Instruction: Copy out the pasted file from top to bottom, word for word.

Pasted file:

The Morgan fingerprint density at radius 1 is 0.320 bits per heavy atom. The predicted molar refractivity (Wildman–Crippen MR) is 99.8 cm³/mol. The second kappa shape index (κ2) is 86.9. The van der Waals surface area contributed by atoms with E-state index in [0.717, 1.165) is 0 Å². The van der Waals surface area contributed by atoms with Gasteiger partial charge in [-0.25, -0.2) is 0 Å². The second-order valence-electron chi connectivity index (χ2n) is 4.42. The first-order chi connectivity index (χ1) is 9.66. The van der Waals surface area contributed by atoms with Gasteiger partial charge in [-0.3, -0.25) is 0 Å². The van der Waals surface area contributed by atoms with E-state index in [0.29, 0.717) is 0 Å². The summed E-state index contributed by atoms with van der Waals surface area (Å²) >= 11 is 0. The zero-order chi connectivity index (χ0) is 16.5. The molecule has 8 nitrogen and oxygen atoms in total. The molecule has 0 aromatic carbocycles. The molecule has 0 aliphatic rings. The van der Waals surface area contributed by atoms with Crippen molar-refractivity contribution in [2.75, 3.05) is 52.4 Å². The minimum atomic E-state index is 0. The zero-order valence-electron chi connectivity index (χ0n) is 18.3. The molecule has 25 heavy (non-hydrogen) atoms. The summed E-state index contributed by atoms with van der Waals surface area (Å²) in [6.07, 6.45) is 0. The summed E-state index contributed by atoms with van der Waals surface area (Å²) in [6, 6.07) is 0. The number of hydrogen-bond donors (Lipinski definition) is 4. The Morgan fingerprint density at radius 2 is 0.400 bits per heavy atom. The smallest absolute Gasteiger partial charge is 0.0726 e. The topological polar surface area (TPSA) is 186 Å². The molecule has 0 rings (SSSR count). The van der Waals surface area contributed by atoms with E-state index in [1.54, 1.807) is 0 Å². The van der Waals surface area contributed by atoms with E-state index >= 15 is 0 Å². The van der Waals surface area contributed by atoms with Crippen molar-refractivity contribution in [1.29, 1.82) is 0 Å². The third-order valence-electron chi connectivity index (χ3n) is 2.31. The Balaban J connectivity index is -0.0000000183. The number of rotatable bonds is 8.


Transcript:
The Morgan fingerprint density at radius 1 is 0.320 bits per heavy atom. The predicted molar refractivity (Wildman–Crippen MR) is 99.8 cm³/mol. The second kappa shape index (κ2) is 86.9. The van der Waals surface area contributed by atoms with E-state index in [0.717, 1.165) is 0 Å². The van der Waals surface area contributed by atoms with Gasteiger partial charge in [-0.25, -0.2) is 0 Å². The second-order valence-electron chi connectivity index (χ2n) is 4.42. The first-order chi connectivity index (χ1) is 9.66. The van der Waals surface area contributed by atoms with Gasteiger partial charge in [-0.3, -0.25) is 0 Å². The van der Waals surface area contributed by atoms with E-state index in [0.29, 0.717) is 0 Å². The summed E-state index contributed by atoms with van der Waals surface area (Å²) >= 11 is 0. The zero-order chi connectivity index (χ0) is 16.5. The molecule has 8 nitrogen and oxygen atoms in total. The molecule has 0 aromatic carbocycles. The molecule has 0 aliphatic rings. The van der Waals surface area contributed by atoms with Crippen molar-refractivity contribution in [2.75, 3.05) is 52.4 Å². The minimum atomic E-state index is 0. The zero-order valence-electron chi connectivity index (χ0n) is 18.3. The molecule has 25 heavy (non-hydrogen) atoms. The summed E-state index contributed by atoms with van der Waals surface area (Å²) in [6.07, 6.45) is 0. The summed E-state index contributed by atoms with van der Waals surface area (Å²) in [6, 6.07) is 0. The number of hydrogen-bond donors (Lipinski definition) is 4. The Morgan fingerprint density at radius 2 is 0.400 bits per heavy atom. The smallest absolute Gasteiger partial charge is 0.0726 e. The topological polar surface area (TPSA) is 186 Å². The molecule has 0 rings (SSSR count). The van der Waals surface area contributed by atoms with E-state index in [1.54, 1.807) is 0 Å². The van der Waals surface area contributed by atoms with E-state index >= 15 is 0 Å². The van der Waals surface area contributed by atoms with Crippen molar-refractivity contribution in [1.29, 1.82) is 0 Å². The third-order valence-electron chi connectivity index (χ3n) is 2.31. The Balaban J connectivity index is -0.0000000183. The number of rotatable bonds is 8.